Dan Clark: You recently moved your UK base from Glasgow to a village in the Trossachs National Park, was there a reason for doing this?

Isla Short: I'd been living in Glasgow for a year and I found lockdown in a city incredibly difficult. I grew up in the countryside and being unable to leave our council was really challenging - I don't like busy, noisy settings so it wasn't ideal! Training also felt quite compromised because I was stuck on the road most of the time. Me and my boyfriend Scott packed up pretty quickly when we felt like a second lockdown was imminent and I'm SO glad we did. Where we live now in Aberfoyle is quite literally the gateway to the highlands. There's amazing riding from the doorstep and the big mountains are only a short drive away. It's giiiiiid.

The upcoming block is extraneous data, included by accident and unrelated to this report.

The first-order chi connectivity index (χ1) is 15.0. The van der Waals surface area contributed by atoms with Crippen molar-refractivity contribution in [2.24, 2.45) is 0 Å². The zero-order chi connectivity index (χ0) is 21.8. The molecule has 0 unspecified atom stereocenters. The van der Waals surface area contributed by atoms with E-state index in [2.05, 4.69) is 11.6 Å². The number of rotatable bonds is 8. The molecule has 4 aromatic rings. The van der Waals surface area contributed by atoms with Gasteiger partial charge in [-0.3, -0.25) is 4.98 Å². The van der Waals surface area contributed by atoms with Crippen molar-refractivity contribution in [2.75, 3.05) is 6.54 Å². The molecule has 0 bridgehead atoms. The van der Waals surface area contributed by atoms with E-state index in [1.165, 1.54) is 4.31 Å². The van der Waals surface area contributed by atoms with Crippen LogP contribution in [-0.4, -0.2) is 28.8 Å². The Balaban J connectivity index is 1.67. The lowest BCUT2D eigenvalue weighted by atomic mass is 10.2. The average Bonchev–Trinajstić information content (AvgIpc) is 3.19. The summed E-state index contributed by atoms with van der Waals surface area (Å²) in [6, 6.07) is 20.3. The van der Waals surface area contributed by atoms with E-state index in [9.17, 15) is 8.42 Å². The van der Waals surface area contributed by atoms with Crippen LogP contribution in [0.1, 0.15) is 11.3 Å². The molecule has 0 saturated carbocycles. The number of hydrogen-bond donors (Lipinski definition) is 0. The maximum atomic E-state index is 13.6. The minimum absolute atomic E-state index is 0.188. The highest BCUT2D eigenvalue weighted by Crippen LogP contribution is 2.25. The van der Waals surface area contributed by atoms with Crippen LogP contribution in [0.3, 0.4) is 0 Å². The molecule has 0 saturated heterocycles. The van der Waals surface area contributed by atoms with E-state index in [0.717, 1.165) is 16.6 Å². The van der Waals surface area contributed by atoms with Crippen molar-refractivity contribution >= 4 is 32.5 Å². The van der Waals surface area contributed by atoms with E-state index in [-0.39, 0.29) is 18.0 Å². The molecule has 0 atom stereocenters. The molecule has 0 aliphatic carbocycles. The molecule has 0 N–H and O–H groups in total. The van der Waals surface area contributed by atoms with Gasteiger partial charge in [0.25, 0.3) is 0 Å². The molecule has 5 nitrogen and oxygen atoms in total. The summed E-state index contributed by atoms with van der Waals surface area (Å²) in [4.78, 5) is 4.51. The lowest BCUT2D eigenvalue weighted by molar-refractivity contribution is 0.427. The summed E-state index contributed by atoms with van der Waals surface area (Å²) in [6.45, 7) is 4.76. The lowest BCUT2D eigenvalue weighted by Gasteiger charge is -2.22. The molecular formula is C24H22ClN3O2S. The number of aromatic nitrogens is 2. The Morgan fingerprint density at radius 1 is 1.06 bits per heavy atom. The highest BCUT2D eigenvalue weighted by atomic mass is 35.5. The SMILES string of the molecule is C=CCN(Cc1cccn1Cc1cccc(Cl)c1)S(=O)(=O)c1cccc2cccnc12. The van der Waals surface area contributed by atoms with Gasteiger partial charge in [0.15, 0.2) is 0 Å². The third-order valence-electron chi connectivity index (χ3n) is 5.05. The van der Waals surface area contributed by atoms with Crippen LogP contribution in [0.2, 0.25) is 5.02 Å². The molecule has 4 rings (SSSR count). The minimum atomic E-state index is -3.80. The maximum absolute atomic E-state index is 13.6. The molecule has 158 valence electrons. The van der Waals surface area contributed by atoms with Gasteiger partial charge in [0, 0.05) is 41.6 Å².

Dan Clark: What's your go-to pre-race meal?

Isla Short: Pancakes! With maple syrup and banana. I'm a big believer in a tasty meal being more useful than something that the textbooks say ticks the boxes but makes you feel sick haha. Pancakes are an ideal pre race meal anywa because they're high in carbs and there's nothing complicated in there.

DC: You didn't have the best start to the world cup season this year after ending on such a high last season. How did you get on in Albstadt and Nova anything you would put your performances down to?